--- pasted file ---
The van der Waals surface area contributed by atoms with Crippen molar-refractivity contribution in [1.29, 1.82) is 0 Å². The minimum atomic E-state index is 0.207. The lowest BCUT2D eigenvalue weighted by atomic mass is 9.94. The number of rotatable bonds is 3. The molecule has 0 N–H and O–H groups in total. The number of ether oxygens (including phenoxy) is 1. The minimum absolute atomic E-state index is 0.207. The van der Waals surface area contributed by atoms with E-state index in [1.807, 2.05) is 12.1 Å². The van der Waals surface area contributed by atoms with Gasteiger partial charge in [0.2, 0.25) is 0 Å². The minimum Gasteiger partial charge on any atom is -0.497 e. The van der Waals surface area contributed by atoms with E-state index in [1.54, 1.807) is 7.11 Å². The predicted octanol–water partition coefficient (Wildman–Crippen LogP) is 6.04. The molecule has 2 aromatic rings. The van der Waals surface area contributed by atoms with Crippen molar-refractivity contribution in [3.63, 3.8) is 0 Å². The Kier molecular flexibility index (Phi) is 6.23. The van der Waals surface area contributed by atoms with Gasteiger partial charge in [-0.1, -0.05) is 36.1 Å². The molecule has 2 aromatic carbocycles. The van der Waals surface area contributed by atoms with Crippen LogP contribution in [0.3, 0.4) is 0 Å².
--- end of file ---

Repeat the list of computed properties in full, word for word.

The van der Waals surface area contributed by atoms with Crippen molar-refractivity contribution in [1.29, 1.82) is 0 Å². The minimum atomic E-state index is 0.207. The lowest BCUT2D eigenvalue weighted by atomic mass is 9.94. The number of rotatable bonds is 3. The molecule has 0 N–H and O–H groups in total. The number of ether oxygens (including phenoxy) is 1. The minimum absolute atomic E-state index is 0.207. The van der Waals surface area contributed by atoms with E-state index in [1.807, 2.05) is 12.1 Å². The van der Waals surface area contributed by atoms with Gasteiger partial charge in [0.2, 0.25) is 0 Å². The minimum Gasteiger partial charge on any atom is -0.497 e. The van der Waals surface area contributed by atoms with E-state index in [1.54, 1.807) is 7.11 Å². The predicted octanol–water partition coefficient (Wildman–Crippen LogP) is 6.04. The molecule has 2 aromatic rings. The van der Waals surface area contributed by atoms with Crippen molar-refractivity contribution in [3.63, 3.8) is 0 Å². The Kier molecular flexibility index (Phi) is 6.23. The van der Waals surface area contributed by atoms with Gasteiger partial charge in [-0.1, -0.05) is 36.1 Å². The molecule has 2 aromatic carbocycles. The van der Waals surface area contributed by atoms with Crippen LogP contribution in [0.3, 0.4) is 0 Å².